The new receiver sports another integral Picatinny rail just screaming for a red dot-type sight or a lightweight scope, although the factory ghost-ring receiver sight is fast and practical. The PC weighs six-and-a-half pounds out of the box already, so you don’t want to weigh it down with heavy accessories.
The semi-auto, blowback action is fully ambidextrous, with a reversible charging handle and reversible magazine release.
Above, left to right: The previous barrel band has been replaced by a neat
Picatinny under-rail. The aperture rear sight is very effective and fast on
target. A quarter turn is all it takes to “take down” Ruger’s PC carbine.
It stows easily for transport.
As delivered, the PC magazine well is dimensioned for Ruger’s SR-Series pistol and Security-9 magazines, with one 17-round, SR9 magazine being supplied. But it can also handle GLOCK mags. Swapping out magazine wells is simple and straightforward. And since you’re probably either going to be a Ruger or a GLOCK mag enthusiast, it’s a once-in-a-lifetime procedure. The one factory caveat is when using older GLOCK magazines, the magazine release may have to remain on the left side of the receiver.
The PC’s 16″ fluted, hammer-forged barrel is fairly stout and threaded ½-28 at the muzzle. A nice idea Ruger has come up with is their thread protector winds-up against an O-ring keeping it tight and secure. To me, it’s one of those “Why didn’t I think of it?” things.
The carbine will accept Ruger or Glock magazines by swapping out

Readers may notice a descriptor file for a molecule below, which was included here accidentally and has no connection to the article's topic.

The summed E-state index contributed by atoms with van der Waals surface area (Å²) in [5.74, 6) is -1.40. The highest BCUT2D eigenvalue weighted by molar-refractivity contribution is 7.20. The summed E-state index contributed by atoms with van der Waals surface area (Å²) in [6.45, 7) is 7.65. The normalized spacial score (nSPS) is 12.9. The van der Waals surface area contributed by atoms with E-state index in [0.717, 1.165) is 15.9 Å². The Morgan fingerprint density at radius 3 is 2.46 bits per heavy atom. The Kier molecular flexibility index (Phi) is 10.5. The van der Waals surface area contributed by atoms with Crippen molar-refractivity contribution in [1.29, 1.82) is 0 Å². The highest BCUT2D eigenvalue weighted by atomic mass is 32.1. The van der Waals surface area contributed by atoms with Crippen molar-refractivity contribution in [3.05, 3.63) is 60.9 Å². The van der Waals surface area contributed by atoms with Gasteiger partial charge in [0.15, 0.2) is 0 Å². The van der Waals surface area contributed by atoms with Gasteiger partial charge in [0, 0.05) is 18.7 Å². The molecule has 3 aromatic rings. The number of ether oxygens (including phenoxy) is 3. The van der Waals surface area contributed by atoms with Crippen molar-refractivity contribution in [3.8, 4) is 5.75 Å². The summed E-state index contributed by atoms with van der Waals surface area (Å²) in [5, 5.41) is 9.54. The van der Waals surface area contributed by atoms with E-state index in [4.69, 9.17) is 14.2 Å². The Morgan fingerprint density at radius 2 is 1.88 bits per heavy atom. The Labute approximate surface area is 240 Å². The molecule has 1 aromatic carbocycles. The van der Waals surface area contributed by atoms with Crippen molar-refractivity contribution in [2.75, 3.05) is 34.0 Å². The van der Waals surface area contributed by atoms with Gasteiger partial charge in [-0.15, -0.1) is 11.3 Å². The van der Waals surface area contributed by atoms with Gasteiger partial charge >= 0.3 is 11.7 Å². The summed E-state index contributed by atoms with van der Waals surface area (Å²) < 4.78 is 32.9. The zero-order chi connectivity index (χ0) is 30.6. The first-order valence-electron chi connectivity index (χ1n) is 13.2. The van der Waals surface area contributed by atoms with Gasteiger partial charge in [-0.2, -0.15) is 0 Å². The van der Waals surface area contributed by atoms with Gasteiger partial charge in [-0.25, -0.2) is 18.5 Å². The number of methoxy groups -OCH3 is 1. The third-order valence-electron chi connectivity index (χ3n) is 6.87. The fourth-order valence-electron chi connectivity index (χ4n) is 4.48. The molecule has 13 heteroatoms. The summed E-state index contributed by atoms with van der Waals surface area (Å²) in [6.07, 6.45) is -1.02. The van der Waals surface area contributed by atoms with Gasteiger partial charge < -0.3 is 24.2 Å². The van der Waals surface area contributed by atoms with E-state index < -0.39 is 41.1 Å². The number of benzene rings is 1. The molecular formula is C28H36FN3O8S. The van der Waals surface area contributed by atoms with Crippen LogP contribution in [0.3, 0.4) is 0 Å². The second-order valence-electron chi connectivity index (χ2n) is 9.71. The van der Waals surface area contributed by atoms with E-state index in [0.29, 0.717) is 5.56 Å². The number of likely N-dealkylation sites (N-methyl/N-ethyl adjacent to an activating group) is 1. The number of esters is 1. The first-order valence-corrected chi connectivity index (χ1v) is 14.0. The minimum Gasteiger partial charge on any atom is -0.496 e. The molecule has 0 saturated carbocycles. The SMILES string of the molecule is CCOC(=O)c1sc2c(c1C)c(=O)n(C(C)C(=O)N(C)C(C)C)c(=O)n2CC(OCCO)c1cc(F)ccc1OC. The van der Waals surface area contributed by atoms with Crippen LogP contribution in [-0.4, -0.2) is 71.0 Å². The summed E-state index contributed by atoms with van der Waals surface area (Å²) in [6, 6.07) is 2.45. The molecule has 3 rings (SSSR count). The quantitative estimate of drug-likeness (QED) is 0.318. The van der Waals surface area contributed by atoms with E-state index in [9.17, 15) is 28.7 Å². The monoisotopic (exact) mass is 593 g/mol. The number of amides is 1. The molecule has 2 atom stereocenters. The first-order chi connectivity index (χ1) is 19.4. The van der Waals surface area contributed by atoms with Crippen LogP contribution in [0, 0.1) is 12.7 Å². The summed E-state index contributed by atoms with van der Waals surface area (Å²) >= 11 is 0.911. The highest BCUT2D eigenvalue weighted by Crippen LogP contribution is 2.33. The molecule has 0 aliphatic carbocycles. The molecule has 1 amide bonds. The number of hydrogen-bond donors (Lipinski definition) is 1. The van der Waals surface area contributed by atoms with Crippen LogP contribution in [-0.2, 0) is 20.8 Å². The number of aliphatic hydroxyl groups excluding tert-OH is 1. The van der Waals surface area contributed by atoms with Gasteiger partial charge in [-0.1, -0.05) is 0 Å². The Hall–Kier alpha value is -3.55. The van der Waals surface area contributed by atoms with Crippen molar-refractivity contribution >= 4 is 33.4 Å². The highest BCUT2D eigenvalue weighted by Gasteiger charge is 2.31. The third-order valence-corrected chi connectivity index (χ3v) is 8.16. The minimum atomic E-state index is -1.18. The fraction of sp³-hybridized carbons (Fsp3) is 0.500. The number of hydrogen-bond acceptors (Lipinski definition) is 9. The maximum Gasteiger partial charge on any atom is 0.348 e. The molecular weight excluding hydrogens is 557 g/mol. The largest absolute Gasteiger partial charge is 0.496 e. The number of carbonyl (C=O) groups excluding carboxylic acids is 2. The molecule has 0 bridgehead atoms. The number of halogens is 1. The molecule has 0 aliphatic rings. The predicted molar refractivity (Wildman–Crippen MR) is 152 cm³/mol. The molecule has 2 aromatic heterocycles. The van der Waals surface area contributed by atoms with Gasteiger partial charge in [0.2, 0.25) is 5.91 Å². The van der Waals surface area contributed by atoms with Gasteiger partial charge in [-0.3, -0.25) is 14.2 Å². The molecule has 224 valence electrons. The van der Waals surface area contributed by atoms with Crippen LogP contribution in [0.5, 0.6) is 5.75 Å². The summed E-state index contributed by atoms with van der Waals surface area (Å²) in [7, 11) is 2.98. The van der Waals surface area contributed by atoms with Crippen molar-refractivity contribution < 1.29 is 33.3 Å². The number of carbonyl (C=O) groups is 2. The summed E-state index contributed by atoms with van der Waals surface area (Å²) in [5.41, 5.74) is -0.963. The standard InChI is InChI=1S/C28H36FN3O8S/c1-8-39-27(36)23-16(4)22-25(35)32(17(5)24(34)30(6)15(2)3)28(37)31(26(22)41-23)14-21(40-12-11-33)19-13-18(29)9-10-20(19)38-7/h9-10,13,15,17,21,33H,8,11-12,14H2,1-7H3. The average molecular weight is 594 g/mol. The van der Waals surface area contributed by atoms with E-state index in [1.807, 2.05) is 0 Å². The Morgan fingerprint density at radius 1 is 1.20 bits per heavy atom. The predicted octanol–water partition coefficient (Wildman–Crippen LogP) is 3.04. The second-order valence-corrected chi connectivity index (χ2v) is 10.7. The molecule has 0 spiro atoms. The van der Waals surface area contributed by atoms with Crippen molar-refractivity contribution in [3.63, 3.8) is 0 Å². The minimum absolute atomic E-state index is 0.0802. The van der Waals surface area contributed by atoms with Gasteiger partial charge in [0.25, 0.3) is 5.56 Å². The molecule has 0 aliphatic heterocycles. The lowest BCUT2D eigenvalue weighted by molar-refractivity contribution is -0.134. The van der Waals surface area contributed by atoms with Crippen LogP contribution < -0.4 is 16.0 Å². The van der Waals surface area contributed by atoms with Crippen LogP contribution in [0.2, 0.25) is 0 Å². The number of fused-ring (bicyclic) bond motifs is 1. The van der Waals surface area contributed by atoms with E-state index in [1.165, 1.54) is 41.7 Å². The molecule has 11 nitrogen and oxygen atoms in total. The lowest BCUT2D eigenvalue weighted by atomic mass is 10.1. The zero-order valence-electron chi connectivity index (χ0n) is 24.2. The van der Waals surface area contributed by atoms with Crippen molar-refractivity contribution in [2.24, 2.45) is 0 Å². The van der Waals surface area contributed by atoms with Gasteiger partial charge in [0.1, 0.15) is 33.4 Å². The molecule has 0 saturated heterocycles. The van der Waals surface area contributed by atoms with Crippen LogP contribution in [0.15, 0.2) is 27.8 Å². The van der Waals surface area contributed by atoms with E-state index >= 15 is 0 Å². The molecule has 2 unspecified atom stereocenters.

magazine inserts. The Glock one is supplied with the rifle too.
Does It Shoot?
Have you shopped for a 9mm lately? It’s cheap, particularly in bulk. Add an aluminum case to 100 rounds, like Federal Champion 115-gr. FMJ, and things get really inexpensive. Swapping out the Bushnell red dot for GPO’s multi-turret, 4-12×42 scope, it was off to the 50-yard range to shoot some 3-shot groups.
And because a significant velocity bump over a pistol-length barrel is one of the perks of a carbine, here’s a couple I clocked: Rem/UMC 115-gr. FMJ (1,302 fps), Hornady Critical Defense 115-gr. FTX (1,261 fps), Remington Ultimate Defense 124-gr. BJHP (1,228 fps). If you’re curious, the Remington BJHP clocks an advertised 1,020 fps out of a 2.7″ pistol barrel. So we’re seeing a 208 fps boost from the Ruger PC’s 16″ barrel. Not too shabby!
The PC definitely had its favorites. At the bargain end was Remington’s UMC brand 115-gr. FMJ averaging 1.4″. The most accurate defense load proved to be Hornady’s Critical Defense 115-gr. FTX producing a tight 1.35″ group, followed by Remington’s 124-gr. Ultimate Defense, BJHP at 1.52″. Considering it’s a takedown, the new PC really sparkled.
Believe me, loading 17-shot magazines by hand is grueling work. I use Caldwell’s Universal Pistol Mag Loader at the range and can recommend it highly.
Getting a lot of admiring glances from other shooters at the range, Ruger’s latest PC has that come-hither appeal. It’s rugged, accurate, weighty enough to minimize recoil, plus it’s a compact takedown. Stay tuned for additional caliber offerings, I’ll bet!